The Rise of the Greek City-States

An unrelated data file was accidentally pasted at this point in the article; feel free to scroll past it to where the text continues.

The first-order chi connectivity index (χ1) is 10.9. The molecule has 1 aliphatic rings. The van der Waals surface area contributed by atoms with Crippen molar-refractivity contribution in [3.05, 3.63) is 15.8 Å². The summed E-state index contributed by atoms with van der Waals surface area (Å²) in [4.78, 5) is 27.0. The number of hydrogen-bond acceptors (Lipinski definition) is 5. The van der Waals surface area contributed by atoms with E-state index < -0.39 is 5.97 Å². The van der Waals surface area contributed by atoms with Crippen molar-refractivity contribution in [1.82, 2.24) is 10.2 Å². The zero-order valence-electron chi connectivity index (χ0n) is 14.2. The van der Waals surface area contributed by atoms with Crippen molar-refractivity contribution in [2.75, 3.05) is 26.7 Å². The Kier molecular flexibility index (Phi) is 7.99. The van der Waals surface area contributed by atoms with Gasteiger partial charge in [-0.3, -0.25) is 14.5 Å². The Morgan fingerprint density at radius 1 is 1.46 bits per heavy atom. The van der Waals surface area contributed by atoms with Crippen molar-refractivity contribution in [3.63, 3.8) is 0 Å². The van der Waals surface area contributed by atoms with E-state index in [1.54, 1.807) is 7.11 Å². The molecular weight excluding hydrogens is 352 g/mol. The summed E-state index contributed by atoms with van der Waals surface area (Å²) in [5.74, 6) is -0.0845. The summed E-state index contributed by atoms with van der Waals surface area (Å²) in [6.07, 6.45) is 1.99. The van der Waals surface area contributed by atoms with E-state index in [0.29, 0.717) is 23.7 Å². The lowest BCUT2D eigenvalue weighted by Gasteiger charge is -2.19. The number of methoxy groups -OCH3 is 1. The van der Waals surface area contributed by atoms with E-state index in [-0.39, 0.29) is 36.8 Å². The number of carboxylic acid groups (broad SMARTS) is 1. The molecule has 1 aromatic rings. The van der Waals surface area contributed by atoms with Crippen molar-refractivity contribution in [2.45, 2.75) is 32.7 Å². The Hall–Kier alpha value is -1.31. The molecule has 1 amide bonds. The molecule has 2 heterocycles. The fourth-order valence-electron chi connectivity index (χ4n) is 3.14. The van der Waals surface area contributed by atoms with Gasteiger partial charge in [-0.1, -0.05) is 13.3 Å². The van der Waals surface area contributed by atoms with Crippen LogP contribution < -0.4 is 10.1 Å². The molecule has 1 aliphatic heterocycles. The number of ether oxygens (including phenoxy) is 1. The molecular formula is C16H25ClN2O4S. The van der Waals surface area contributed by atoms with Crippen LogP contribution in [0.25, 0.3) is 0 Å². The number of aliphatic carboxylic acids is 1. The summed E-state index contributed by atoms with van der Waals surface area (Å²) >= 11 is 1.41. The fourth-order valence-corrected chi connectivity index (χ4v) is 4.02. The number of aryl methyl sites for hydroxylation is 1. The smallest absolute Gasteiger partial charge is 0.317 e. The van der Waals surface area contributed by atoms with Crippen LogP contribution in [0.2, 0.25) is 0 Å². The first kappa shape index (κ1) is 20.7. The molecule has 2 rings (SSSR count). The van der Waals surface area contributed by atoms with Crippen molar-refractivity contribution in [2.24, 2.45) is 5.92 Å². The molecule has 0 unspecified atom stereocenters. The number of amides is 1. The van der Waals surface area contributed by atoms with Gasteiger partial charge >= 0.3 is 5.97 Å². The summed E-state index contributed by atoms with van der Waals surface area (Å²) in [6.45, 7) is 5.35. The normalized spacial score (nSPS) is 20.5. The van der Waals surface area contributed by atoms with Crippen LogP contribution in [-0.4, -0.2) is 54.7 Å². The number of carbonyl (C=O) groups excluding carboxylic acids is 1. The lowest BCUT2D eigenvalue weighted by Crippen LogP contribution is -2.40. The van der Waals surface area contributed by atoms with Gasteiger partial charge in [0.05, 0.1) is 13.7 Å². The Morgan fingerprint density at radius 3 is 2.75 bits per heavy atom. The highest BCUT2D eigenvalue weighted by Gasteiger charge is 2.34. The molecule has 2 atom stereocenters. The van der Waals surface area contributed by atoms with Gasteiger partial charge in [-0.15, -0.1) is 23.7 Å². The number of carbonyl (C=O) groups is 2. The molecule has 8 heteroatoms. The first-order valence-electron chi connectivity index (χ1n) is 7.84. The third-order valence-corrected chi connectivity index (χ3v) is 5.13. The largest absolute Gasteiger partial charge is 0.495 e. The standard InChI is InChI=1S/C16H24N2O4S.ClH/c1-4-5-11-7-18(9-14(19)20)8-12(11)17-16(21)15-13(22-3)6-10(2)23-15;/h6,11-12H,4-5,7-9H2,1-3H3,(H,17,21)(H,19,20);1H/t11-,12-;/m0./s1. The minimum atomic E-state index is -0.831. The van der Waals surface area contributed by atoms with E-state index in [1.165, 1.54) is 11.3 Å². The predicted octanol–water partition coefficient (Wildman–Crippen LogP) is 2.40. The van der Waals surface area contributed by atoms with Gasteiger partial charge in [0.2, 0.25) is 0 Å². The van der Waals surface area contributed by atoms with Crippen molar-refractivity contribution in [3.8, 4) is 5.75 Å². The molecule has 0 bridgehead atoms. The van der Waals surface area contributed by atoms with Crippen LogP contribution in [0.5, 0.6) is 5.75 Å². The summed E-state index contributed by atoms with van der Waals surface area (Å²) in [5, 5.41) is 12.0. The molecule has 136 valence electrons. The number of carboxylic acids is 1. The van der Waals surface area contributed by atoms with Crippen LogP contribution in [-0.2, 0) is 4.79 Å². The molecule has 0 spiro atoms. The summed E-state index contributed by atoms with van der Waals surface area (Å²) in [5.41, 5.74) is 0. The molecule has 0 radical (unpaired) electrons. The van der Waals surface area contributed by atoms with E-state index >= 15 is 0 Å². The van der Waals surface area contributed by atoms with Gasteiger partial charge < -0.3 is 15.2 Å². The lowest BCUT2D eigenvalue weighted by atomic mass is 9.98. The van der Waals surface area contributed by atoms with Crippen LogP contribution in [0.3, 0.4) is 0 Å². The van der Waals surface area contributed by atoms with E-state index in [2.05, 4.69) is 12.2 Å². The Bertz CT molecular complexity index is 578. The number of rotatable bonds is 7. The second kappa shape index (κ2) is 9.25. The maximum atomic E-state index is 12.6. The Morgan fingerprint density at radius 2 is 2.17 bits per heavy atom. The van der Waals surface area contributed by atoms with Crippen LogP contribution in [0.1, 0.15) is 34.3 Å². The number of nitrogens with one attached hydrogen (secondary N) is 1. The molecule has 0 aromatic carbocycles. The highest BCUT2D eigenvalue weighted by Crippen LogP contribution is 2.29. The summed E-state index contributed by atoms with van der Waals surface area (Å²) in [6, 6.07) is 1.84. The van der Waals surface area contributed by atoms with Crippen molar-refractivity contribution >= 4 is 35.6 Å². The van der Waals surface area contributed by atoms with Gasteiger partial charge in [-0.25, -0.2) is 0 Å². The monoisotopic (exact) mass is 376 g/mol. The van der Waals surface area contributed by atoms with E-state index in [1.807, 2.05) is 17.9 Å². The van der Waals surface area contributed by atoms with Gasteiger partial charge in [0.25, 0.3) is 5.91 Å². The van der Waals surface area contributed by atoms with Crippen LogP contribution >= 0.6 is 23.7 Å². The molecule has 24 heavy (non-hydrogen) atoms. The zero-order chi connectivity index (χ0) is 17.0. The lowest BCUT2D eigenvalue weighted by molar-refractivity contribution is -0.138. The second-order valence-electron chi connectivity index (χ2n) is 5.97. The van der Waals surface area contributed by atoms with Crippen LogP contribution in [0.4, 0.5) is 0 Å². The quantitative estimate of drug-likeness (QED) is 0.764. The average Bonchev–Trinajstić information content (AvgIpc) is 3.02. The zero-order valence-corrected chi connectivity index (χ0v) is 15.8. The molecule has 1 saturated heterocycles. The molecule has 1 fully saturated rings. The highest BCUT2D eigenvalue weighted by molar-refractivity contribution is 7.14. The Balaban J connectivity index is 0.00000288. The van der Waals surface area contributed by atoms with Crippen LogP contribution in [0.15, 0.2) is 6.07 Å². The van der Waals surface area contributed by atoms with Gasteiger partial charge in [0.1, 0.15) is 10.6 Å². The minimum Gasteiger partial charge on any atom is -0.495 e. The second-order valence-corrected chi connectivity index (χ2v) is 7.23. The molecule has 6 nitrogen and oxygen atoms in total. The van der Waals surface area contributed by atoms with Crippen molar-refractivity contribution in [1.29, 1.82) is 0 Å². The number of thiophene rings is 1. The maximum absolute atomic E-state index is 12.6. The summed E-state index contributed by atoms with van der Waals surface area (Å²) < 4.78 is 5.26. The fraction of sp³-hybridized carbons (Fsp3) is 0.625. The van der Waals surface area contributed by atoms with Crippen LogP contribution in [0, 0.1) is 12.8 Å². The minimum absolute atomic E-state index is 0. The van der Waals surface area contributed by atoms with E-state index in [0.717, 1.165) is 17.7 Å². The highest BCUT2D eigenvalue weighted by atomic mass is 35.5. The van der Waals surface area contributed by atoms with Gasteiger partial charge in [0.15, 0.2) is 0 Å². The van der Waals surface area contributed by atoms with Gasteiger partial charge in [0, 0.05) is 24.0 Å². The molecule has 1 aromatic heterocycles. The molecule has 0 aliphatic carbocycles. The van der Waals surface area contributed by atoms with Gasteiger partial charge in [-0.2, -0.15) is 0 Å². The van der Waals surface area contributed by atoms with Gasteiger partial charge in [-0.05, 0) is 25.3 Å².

The 8th century BC witnessed Greece's emergence from the Dark Age and a simultaneous growth in prestige of the Greek cities. These cities would come to dominate political life and regional administration. The Polis, or city-state, perhaps developed first on the Greek coast of Asia Minor, in places such as Smyrna. The situation of the cities, surrounded by non-Greeks, would naturally focus on the urban centers. Such places were walled for defense. On the Greek mainland many of the cities were former Mycenaean strongholds. Most focused on the citadel, which was the temple area and a place of refuge in times of trouble. However, the polis was more than simply the buildings. It was the citizenship, housing those residing in the town and surrounding countryside. The early development of the classical polis is unclear, but it has been assumed that there was a period of strife between the elite families who were the main landholders, and other social groups such as the peasantry and owners of smaller farms. The 8th and 7th centuries were a period of changing political structures in which kingship gave way to elected officials. In a number of states, tyrannies were established. These tyrannies tended to encourage the ultimate development of democracy rather than aristocratic rule. The kingship was usually broken down into religious, military and judicial offices. This can be seen particularly in Athens, where the three Archons exercised those functions. Some states, such as Sparta, retained the monarchy, although elected officials frequently tempered with their powers. In the new system, the city god replaced the king. In a number of cities with Mycenaean traditions, such as Athens, Mycenae itself and Tiryns, the temple was built on the site of the former palace. Even in design these temples harked back to the Mycenaean megaron. At Athens the religious function of the kings was transferred to the archon basileus. The towns increased...
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